Studies have shown that around 10 percent of Americans experience the conditions of tinnitus every year, but the condition is not particularly well-known. As a result, there is a possibility that an individual may be living with tinnitus but is unaware that the symptoms they are experiencing actually have a name. If you have previously experienced issues such as hearing sounds that have no physical basis, consider learning more about tinnitus.

What is tinnitus?

Tinnitus is a condition that causes people to hear sounds that do not have a physical basis; the sounds are essentially phantom sounds that can only be heard by the person experiencing the condition.

Tinnitus is both a symptom and a condition in its own right. Some health conditions, such as hypertension (high blood pressure), list tinnitus as a symptom; in these cases, treating the primary condition subsequently resolves the tinnitus symptoms.

What are the symptoms of tinnitus?

The primary symptom of tinnitus is often described as a ringing-in-the-ears sensation, but it’s important to note that tinnitus does not always cause a specific ringing sound. For example, some people with tinnitus describe the sounds they hear as buzzing, whistling, beeping or clicking – essentially, any noise a person hears that does not have a physical basis can be considered a sign of tinnitus.

For some people with tinnitus, the noises they hear are very loud and distracting, while others can only detect the sounds in quiet environments – such as when they are trying to sleep at night. Furthermore, the symptoms can also be intermittent; for example, a person with tinnitus may experience symptoms every day for a week, then nothing at all for a few days and then the noises begin to reappear.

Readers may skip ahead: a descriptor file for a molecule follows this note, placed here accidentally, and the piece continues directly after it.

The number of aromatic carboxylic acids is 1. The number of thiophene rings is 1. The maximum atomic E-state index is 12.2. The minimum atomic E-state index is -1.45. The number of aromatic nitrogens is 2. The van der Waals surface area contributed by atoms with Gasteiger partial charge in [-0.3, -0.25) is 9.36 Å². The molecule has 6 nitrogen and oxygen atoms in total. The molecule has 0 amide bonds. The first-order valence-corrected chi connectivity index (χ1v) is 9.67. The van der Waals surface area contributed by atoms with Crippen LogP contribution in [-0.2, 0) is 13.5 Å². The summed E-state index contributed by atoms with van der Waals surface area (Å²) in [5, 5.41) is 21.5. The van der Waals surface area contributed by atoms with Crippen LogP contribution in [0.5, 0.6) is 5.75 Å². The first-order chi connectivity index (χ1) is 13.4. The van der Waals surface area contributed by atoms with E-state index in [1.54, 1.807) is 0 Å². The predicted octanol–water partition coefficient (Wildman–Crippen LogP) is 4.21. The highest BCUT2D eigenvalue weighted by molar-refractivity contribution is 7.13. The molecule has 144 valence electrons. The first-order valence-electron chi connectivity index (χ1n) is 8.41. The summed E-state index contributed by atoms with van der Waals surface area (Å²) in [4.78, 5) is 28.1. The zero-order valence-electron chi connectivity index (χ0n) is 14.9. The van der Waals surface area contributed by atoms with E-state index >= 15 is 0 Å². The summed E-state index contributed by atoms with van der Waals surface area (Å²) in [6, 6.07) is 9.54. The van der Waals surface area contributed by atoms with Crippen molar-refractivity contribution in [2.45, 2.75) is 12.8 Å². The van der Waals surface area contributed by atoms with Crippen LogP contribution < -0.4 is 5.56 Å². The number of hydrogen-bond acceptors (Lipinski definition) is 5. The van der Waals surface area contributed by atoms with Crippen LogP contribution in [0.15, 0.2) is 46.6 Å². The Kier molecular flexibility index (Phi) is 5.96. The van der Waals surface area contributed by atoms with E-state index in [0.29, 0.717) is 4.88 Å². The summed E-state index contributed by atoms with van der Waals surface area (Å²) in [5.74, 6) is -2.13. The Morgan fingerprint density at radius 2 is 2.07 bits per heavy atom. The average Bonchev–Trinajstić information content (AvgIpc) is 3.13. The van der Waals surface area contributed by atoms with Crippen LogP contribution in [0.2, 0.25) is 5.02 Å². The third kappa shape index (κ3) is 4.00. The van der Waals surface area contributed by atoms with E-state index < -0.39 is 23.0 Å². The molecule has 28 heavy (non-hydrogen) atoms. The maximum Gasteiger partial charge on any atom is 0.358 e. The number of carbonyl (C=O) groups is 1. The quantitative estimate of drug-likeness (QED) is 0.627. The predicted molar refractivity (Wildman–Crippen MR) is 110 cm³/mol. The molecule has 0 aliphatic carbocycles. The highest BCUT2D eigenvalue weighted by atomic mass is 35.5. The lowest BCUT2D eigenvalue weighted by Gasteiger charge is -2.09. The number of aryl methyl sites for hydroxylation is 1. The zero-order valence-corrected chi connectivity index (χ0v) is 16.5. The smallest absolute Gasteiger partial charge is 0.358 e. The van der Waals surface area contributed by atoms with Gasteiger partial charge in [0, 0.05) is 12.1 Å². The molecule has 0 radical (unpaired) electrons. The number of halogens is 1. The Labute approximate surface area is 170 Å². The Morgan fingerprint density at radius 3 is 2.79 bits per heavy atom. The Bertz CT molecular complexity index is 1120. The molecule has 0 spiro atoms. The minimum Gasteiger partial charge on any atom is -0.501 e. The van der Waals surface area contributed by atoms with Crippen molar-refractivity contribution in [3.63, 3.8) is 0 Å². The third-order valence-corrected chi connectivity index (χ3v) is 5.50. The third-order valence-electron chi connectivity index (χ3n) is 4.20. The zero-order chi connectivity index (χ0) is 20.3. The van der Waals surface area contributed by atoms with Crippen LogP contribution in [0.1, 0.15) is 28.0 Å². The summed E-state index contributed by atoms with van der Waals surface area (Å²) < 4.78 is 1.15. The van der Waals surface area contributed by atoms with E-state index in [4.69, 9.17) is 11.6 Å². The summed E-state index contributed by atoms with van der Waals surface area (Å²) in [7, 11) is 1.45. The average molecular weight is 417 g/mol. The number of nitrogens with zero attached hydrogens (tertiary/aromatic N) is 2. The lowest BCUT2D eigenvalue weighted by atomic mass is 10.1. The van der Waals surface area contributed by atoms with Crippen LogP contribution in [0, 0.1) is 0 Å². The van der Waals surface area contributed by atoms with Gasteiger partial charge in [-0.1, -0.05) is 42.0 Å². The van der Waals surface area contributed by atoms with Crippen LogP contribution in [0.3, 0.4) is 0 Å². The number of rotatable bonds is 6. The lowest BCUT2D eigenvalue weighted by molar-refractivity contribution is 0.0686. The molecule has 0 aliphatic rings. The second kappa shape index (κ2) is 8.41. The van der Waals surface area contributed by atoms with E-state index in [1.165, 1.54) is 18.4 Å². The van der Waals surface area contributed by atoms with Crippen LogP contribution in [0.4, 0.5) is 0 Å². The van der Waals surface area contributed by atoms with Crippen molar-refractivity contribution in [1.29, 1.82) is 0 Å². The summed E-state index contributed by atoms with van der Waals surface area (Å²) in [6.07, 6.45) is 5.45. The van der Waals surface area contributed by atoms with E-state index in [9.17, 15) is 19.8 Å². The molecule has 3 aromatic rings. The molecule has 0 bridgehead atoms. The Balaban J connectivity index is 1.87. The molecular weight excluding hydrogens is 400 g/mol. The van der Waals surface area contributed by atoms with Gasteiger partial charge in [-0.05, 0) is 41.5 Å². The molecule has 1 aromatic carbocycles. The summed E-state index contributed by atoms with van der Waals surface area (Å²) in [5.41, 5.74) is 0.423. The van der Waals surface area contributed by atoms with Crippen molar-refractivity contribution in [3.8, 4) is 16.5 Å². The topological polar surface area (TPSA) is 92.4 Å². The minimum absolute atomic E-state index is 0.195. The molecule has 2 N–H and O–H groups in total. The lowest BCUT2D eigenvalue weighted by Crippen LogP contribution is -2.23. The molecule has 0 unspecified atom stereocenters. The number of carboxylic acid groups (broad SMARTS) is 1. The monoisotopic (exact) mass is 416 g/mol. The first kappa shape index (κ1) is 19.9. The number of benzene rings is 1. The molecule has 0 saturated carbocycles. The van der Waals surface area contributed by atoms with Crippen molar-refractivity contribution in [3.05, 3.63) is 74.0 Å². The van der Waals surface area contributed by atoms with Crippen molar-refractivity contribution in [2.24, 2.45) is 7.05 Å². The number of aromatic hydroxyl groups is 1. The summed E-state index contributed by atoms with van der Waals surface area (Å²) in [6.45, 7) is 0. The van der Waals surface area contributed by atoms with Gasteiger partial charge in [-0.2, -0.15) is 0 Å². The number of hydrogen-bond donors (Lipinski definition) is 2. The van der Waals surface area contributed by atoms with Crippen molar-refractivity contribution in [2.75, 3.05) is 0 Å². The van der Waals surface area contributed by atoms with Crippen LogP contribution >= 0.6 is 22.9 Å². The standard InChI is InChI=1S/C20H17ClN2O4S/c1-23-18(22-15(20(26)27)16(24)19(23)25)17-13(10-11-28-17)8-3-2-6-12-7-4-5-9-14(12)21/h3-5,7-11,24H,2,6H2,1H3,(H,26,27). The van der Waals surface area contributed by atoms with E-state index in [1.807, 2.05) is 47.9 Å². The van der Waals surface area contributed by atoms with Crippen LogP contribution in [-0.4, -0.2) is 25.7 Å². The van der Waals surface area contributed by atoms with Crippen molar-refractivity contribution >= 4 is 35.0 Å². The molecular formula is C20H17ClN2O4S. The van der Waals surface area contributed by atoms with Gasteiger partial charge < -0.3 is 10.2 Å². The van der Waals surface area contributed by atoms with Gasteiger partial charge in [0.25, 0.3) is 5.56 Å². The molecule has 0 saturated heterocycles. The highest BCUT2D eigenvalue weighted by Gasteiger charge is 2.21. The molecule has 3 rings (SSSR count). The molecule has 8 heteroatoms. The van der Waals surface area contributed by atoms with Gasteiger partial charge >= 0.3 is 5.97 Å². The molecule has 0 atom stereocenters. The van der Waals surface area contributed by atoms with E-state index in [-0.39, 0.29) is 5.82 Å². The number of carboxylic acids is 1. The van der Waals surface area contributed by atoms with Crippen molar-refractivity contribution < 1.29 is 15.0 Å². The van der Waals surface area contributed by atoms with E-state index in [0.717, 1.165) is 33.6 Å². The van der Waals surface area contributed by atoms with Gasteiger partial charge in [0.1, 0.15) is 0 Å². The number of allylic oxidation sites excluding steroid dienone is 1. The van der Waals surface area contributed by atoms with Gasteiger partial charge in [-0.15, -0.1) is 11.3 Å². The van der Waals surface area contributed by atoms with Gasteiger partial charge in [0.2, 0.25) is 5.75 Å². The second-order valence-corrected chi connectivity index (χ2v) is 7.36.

Other symptoms of tinnitus include headaches, depression and insomnia – though these symptoms are more caused by tinnitus, rather than characteristics of the condition itself. Tinnitus can be hugely disruptive to a person’s ability to live a normal life, which has negative consequences for their overall health and well-being.

Who is most likely to get tinnitus?

Anyone can experience tinnitus at any age, though some groups are more at risk: people who work in loud environments or those who regularly attend noisy events or listen to music at high volumes.

However, the group most likely to experience tinnitus is people who are experiencing hearing loss; while the two conditions can, and do, occur in isolation, there are high levels of comorbidity between the two.

Can tinnitus be treated?

There are a variety of tinnitus treatments available, ranging from psychotherapy to hearing aids that are equipped with functionality that can help to mask the noises produced by tinnitus.

What should you do if you suspect you are experiencing tinnitus?

Tinnitus is a difficult condition to live with, so if you do recognize any of the symptoms of tinnitus we have discussed above, then seeking further advice from your audiologist is by far the best choice.